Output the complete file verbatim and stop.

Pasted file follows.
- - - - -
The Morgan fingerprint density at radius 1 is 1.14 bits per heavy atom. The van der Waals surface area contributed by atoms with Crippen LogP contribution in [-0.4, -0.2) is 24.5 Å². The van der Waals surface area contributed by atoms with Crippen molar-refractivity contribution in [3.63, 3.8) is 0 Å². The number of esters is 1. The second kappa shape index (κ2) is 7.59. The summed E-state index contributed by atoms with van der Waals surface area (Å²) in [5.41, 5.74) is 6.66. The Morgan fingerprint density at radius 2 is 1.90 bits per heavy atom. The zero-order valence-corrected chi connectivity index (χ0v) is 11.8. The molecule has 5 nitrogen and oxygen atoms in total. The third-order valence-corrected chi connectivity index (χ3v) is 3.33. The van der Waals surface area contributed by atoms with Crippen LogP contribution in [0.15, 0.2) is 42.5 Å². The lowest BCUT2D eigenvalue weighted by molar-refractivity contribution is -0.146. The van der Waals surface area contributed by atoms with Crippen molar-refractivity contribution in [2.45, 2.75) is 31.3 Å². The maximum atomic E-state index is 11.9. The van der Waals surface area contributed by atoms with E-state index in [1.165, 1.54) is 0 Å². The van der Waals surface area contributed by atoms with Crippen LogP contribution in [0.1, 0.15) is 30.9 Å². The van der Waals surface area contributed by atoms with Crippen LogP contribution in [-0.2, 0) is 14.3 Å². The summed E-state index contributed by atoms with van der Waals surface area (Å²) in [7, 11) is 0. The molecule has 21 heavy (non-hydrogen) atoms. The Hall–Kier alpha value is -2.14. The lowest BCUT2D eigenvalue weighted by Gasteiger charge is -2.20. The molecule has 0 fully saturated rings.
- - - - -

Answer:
The Morgan fingerprint density at radius 1 is 1.14 bits per heavy atom. The van der Waals surface area contributed by atoms with Crippen LogP contribution in [-0.4, -0.2) is 24.5 Å². The van der Waals surface area contributed by atoms with Crippen molar-refractivity contribution in [3.63, 3.8) is 0 Å². The number of esters is 1. The second kappa shape index (κ2) is 7.59. The summed E-state index contributed by atoms with van der Waals surface area (Å²) in [5.41, 5.74) is 6.66. The Morgan fingerprint density at radius 2 is 1.90 bits per heavy atom. The zero-order valence-corrected chi connectivity index (χ0v) is 11.8. The molecule has 5 nitrogen and oxygen atoms in total. The third-order valence-corrected chi connectivity index (χ3v) is 3.33. The van der Waals surface area contributed by atoms with Crippen LogP contribution in [0.15, 0.2) is 42.5 Å². The lowest BCUT2D eigenvalue weighted by molar-refractivity contribution is -0.146. The van der Waals surface area contributed by atoms with Crippen molar-refractivity contribution in [2.45, 2.75) is 31.3 Å². The maximum atomic E-state index is 11.9. The van der Waals surface area contributed by atoms with E-state index in [1.165, 1.54) is 0 Å². The van der Waals surface area contributed by atoms with Crippen LogP contribution in [0.1, 0.15) is 30.9 Å². The van der Waals surface area contributed by atoms with Crippen LogP contribution in [-0.2, 0) is 14.3 Å². The summed E-state index contributed by atoms with van der Waals surface area (Å²) in [7, 11) is 0. The molecule has 21 heavy (non-hydrogen) atoms. The Hall–Kier alpha value is -2.14. The lowest BCUT2D eigenvalue weighted by Gasteiger charge is -2.20. The molecule has 0 fully saturated rings.